The World Health Organization estimates that 80% of blindness worldwide is avoidable, yet cases are not detected early enough to prevent vision loss. To address this global burden, eye care systems must determine optimal methods for identifying people with or at risk for visual impairment. Worldwide, systems utilize a variety of community-based approaches to identify such cases, including screening for early disease with telemedicine and case detection of prevalent disease with cataract camps or community health workers. Each of these models requires varying levels of resources and ophthalmic skill, but no studies have been conducted on the comparative effectiveness or cost effectiveness of these different approaches. The overall objective of this project is to determine the effectiveness of community-based approaches to prevent blindness through a cluster-randomized trial. Communities in Nepal will be randomized to one of five arms (1) a state-of-the-art mobile screening unit employing telemedicine for screening and case detection, (2) a mobile case detection unit focused on cataract and refractive error only, (3) a cataract camp employing ophthalmic personnel, (4) a volunteer community health worker (CHW) program, and (5) no intervention. Intervention arms (arms 1-4) will target all adults aged ?50 years residing in intervention communities for screening and/or case detection. Those meeting referral criteria will be referred to Bharatpur Eye Hospital for a confirmatory diagnosis and follow-up care as needed, and will be closely monitored by study staff. Four years after implementation, a population-based census will be conducted in all study communities, and eligible adults will undergo a visual acuity assessment. To examine effectiveness and cost-effectiveness of these approaches, we will pursue three specific aims: 1) to determine whether screening is effective for reducing visual impairment relative to case detection (arm 1 vs 2); 2) to determine whether a CHW program increases the rate of cataract surgery compared to cataract camp (arm 3 vs 4); and 3) to compare the costs per line of visual impairment prevented between competing outreach programs (arms 1-5). The approach is innovative in its use of recently developed portable diagnostic technology that enables mobile, telemedicine-based screening on this large scale. In addition, the post-test only population-based assessment of visual acuity in a large trial design allows for the study of a rare event like blindness and eliminates the problem of loss to follow- up that affected previous screening trials. This research is significant because it will provide the strongest type of evidence to guide national eye health programs ? results from a randomized controlled trial. Ultimately, this trial will benefit blindness prevention programs worldwide in deciding how to allocate limited resources to screening or case detection.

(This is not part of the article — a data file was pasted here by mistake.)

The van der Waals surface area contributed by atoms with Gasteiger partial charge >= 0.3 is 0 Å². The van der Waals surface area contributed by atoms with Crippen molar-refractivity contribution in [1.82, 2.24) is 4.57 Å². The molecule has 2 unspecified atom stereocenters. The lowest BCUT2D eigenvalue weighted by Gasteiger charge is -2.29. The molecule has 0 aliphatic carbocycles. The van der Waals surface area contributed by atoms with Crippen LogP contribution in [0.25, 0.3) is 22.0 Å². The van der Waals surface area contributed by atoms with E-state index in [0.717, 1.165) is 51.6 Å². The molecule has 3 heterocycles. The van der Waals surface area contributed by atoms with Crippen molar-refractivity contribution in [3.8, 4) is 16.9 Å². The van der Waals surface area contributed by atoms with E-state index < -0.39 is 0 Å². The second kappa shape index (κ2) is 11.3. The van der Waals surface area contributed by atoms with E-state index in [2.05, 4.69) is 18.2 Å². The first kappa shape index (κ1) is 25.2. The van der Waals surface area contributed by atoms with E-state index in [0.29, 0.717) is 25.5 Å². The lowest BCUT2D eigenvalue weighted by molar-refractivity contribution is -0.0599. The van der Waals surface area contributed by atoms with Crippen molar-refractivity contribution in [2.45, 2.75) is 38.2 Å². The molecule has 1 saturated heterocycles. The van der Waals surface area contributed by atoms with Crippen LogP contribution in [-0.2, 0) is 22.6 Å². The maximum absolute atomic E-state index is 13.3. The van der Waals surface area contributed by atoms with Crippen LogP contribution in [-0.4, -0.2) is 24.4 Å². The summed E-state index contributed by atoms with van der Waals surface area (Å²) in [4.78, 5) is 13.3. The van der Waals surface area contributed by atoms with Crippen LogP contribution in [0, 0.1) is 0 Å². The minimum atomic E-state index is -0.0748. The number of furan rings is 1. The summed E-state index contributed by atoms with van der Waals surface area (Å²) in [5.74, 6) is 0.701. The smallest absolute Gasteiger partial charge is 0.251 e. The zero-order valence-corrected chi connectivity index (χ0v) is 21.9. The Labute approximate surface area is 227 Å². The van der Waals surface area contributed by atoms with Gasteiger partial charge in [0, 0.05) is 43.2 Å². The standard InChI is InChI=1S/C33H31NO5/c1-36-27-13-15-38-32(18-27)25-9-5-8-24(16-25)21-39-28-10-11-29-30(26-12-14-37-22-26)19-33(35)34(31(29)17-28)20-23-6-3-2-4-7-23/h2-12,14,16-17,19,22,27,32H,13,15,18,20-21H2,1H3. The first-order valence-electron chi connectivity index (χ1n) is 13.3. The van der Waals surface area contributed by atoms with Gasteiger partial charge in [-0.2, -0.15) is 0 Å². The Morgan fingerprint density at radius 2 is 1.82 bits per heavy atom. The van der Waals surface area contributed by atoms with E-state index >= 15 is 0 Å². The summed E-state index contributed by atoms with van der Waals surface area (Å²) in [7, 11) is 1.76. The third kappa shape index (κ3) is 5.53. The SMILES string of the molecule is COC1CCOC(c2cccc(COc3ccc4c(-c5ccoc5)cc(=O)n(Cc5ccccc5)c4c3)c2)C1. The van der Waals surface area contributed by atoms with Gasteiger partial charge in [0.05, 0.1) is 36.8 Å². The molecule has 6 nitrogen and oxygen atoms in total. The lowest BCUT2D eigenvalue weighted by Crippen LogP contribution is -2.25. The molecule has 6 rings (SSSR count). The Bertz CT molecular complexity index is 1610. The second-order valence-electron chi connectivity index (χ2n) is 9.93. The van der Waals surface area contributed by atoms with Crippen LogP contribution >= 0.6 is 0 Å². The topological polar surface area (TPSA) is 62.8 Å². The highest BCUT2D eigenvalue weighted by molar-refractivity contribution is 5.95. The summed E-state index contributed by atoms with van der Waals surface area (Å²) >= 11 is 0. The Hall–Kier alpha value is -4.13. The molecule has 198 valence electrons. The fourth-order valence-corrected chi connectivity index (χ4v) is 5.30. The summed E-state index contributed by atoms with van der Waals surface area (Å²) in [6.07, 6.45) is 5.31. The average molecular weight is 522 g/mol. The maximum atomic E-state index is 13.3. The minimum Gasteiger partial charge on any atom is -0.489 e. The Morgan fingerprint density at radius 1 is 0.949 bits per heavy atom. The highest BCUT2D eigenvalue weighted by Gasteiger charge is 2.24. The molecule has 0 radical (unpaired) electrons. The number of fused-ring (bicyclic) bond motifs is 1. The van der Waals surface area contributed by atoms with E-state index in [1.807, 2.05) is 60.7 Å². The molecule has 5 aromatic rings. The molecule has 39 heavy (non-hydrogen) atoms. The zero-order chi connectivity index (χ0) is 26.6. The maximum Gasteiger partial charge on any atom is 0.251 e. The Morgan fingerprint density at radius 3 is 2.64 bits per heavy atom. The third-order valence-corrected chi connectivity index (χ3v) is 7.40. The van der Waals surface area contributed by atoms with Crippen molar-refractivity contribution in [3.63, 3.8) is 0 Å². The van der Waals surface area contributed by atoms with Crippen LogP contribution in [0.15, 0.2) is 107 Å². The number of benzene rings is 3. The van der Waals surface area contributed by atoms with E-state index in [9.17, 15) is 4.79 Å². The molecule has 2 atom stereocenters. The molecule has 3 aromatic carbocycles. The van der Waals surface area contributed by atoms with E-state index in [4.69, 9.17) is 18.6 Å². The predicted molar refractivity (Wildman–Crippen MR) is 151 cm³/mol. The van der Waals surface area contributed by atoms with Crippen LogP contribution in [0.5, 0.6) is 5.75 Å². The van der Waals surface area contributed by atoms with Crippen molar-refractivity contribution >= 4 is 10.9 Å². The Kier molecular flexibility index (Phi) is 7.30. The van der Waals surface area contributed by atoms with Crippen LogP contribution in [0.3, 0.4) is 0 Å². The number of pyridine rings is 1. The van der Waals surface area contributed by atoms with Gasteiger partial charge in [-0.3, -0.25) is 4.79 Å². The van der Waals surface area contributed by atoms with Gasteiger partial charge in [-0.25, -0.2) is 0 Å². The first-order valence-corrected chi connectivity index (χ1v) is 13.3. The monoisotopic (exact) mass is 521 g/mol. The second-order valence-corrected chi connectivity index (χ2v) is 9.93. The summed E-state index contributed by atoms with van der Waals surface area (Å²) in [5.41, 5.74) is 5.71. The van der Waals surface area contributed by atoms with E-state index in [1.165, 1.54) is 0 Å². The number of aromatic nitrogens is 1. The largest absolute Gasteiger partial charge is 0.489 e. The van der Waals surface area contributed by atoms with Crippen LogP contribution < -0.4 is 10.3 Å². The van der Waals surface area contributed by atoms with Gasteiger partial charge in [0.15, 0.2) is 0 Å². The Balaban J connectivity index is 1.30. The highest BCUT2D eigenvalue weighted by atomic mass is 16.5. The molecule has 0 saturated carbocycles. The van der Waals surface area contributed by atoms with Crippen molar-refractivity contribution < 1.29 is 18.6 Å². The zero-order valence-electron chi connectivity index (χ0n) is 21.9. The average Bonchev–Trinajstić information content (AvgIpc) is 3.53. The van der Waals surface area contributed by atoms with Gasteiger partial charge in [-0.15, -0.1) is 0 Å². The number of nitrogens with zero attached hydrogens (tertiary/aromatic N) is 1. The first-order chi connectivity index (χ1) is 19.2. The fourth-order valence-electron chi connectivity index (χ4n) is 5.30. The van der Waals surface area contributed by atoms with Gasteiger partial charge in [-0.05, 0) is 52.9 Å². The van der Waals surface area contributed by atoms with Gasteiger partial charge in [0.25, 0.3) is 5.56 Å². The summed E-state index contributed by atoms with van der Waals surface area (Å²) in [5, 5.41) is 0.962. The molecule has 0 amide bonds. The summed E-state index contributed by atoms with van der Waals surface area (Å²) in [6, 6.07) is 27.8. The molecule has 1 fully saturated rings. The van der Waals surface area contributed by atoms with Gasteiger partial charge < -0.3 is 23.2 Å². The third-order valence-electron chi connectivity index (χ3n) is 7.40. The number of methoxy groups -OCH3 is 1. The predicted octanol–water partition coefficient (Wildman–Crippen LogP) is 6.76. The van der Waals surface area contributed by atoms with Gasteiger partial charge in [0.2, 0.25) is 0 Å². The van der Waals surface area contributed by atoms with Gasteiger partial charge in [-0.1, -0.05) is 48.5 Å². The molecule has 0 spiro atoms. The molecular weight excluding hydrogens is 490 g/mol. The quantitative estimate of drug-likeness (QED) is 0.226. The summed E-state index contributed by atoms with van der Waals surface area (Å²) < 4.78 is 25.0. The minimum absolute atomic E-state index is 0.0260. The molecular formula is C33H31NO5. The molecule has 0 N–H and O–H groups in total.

The proposed research is relevant to public health because it will determine the comparative effectiveness and cost-effectiveness of the most common community-based approaches to blindness prevention. More generally, prevention of blindness on a population level has the potential to increase economic contributions of those of productive working age at risk for blindness, improve quality of life, and reduce direct and indirect health care costs associated with ocular disease. The proposed trial is thus aligned with the National Eye Institute?s core strategy of decreasing visual impairment in populations through research on prevention.